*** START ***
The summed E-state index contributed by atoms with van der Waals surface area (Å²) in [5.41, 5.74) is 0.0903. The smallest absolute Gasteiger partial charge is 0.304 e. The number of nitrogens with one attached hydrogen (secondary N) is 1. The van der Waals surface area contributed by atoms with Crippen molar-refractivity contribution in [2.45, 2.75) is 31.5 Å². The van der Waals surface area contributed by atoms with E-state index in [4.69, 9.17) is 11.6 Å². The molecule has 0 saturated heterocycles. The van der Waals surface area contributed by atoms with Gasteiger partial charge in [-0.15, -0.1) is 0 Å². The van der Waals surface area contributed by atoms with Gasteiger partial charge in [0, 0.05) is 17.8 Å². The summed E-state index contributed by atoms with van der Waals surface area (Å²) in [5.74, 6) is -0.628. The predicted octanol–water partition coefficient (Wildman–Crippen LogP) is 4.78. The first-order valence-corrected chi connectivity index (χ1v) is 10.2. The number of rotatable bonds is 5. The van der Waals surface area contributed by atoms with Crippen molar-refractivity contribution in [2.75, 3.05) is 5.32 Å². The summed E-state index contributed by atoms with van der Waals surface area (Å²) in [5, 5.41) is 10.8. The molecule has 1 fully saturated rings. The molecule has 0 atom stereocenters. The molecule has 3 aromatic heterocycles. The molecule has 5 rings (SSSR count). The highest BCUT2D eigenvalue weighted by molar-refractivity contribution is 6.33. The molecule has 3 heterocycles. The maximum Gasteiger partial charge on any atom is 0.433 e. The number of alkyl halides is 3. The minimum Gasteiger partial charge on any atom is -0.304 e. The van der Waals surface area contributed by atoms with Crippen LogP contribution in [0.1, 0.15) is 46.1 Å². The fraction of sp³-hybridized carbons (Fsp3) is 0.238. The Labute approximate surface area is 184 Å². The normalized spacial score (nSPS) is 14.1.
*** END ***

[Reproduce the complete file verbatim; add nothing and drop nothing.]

The summed E-state index contributed by atoms with van der Waals surface area (Å²) in [5.41, 5.74) is 0.0903. The smallest absolute Gasteiger partial charge is 0.304 e. The number of nitrogens with one attached hydrogen (secondary N) is 1. The van der Waals surface area contributed by atoms with Crippen molar-refractivity contribution in [2.45, 2.75) is 31.5 Å². The van der Waals surface area contributed by atoms with E-state index in [4.69, 9.17) is 11.6 Å². The molecule has 0 saturated heterocycles. The van der Waals surface area contributed by atoms with Gasteiger partial charge in [-0.15, -0.1) is 0 Å². The van der Waals surface area contributed by atoms with Gasteiger partial charge in [0, 0.05) is 17.8 Å². The summed E-state index contributed by atoms with van der Waals surface area (Å²) in [5.74, 6) is -0.628. The predicted octanol–water partition coefficient (Wildman–Crippen LogP) is 4.78. The first-order valence-corrected chi connectivity index (χ1v) is 10.2. The number of rotatable bonds is 5. The van der Waals surface area contributed by atoms with Crippen molar-refractivity contribution in [2.75, 3.05) is 5.32 Å². The summed E-state index contributed by atoms with van der Waals surface area (Å²) in [5, 5.41) is 10.8. The molecule has 1 fully saturated rings. The molecule has 0 atom stereocenters. The molecule has 3 aromatic heterocycles. The molecule has 5 rings (SSSR count). The highest BCUT2D eigenvalue weighted by molar-refractivity contribution is 6.33. The molecule has 3 heterocycles. The maximum Gasteiger partial charge on any atom is 0.433 e. The number of alkyl halides is 3. The minimum Gasteiger partial charge on any atom is -0.304 e. The van der Waals surface area contributed by atoms with Crippen LogP contribution in [0.1, 0.15) is 46.1 Å². The fraction of sp³-hybridized carbons (Fsp3) is 0.238. The Labute approximate surface area is 184 Å². The normalized spacial score (nSPS) is 14.1.